• L’Âge d’Homme, Lausanne (1975), p. 77
  • The few truths contained in the so-called Catholic faith lead us back to Gnosticism, which is a precise description of universal misery and absurdity, literally doubling its weight with death. In the light of Gnosis, we rediscover in Existentialism the abandonment and confinement of man: he is left alone, chained, and walks among the crowd under the closed vault of destiny, prey to loneliness and finitude. He discovers that he did not choose the suffering he has to endure, that he was just there, nothing else, and that he cannot transcend this situation since it is part of his essence.
    • L’Âge d’Homme, Lausanne (1975), p. 85
  • In every saint there lurks an arrant knave, the marrow of all holiness being absolute hellishness. That's why our Saviors are of no avail, their remedies being too strong for the common man, who is the puppet of his fleshly appetite and not a sinner.
    • L’Âge d’Homme, Lausanne (1975), p. 91
  • Great heed has to be taken about the fact that most of us desire to remain unconscious: felicity (in eyes of common man) is rapture and rapture seems a quenching of awareness reduced to the awareness of its obliteration... Sex and Religion are centred on it both and I dare say that their convenience will in future be to join instead of rivalling, as they are wont to do, obscenity will be religious as it was long ago.
    • L’Âge d’Homme, Lausanne (1975), p. 91
  • Our moral ideas are not transcendent, our moral ideas are historical and History obeys to changing Aions, we feel that ours is fading and no authority can enforce confidence rooted in what no power includes : in Sensibility itself. To every Aion a new Sensibility adheres and to each Sensibility another Aion is related, sin is nowhere, we only see abuse and worst among abuses, the delusion of sin as such.
    • L’Âge d’Homme, Lausanne (1975), p. 92
  • Most of us live betwixt quiet despair and furious nihilism.
    • L’Âge d’Homme, Lausanne (1975), p. 94
  • I am a racist and a colonialist.

Bréviaire du chaos (1982)[edit]

  • Our most terrifying fears and our innermost secret desires for extermination are reflected in this elegant and profound book, without any sort of leniency to attenuate the disgust and hopelessness we feel when faced with a humanity constantly atrophied by a series of values and practices that lead to chaos.
    • Original: En este pequeño libro escrito con elegancia y profundidad vemos reflejados nuestros más terribles temores y nuestros más inconfesados deseos de exterminio, sin ningún tipo de lenitivo que pudiera atenuar el asco y la desesperanza frente a una humanidad cada vez más atrofiada por una serie de valores y prácticas que irremediablemente se dirigen al caos.
    • Albert Caraco, Rodrigo Santos Rivera. Breviario del caos Editorial Sexto Piso, (2006). Editorial text
  • We strive towards death like an arrow towards its target, and we never miss. Death is our only certainty, and we always know that we will die, no matter where, when, or how. The idea of eternal life is nonsense, eternity is not life, death is the rest we seek, life and death are intertwined, and those who demand something else ask for the impossible and will earn nothing but smoke.
  • We, who are not satisfied with empty words, consent to disappear, and we rejoice in our fate. We didn't choose to be born, and consider ourselves fortunate to have nowhere to outlive this life, which was imposed upon us rather than given — a life full of sorrows and pains with dubious or harmful pleasures.
  • The cities we inhabit are schools of death because they are inhuman. Each has become a den of noise and stench. Each has become a chaos of buildings where we amass ourselves by the millions, losing our life's purpose. Unfortunates, with no escape, we feel that we have put ourselves, willingly or not, in the labyrinth of the absurd, from which we will only emerge dead, for our destiny is to multiply without end, only to perish in great numbers. With each turn of the wheel, the cities we inhabit advance imperceptibly towards each other, aspiring to merge into an absolute chaos of noise and stench. With each turn of the wheel, the price of land rises, and in the labyrinth that devours free space, the revenue from investments builds hundreds of walls, day after day. Since money must work and the cities we inhabit must progress, it's still legitimate for their houses to double in height with each generation, even if they lack water every two days. The builders only seek to escape the fate they are preparing for us by fleeing to the countryside.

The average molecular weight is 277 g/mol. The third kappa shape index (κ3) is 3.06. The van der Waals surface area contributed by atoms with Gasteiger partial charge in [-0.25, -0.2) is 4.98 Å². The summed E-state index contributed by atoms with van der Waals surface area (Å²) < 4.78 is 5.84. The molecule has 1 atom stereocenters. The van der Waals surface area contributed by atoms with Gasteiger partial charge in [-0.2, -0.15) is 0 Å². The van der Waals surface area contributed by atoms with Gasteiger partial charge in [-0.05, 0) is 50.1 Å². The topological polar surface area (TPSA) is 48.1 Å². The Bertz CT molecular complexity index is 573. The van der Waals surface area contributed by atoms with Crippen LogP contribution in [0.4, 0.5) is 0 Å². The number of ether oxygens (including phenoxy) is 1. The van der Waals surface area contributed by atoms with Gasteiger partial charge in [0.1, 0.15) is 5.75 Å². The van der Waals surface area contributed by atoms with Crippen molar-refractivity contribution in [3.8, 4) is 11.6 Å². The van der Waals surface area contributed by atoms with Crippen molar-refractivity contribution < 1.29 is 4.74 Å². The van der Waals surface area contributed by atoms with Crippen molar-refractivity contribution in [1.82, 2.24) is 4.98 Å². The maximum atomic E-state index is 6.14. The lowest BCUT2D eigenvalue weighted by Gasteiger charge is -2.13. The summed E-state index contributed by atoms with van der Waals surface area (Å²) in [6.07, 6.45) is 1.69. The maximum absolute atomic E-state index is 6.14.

• Since order is not infallible, it is up to war to one day remedy its faults, and as order continues to multiply them, we are heading towards war; war and the future seem inseparable. This is the only certainty: death is, in a word, the meaning of everything, and man is but a thing in the face of death, as are nations. History is a passion, and its victims are legion. The world we live in is hell moderated by nothingness, where man, refusing to know himself, prefers to sacrifice himself like an animal species that has become too numerous - similar to swarms of locusts and armies of rats - believing that it is more sublime to perish, to perish innumerable times, than to finally reconsider the world he inhabits.
  • We live for death, love for death, and give birth and toil for death. Our works and days now follow one another in the shadow of death. The discipline we adhere to, the values we uphold, and the plans we make all lead to one end: death.
  • Evil desires men to multiply, for the more men there are, the less they are worth. To be truly human, man will never be rare enough.
    • L’Âge d’Homme, Lausanne (1982), p. 77
  • Life is no longer sacred from the moment the living become too numerous. The lives of surplus men are no more valuable than those of insects, and soldiers killed in war are no different in the eyes of those who command them.
    • L’Âge d’Homme, Lausanne (1982), p. 79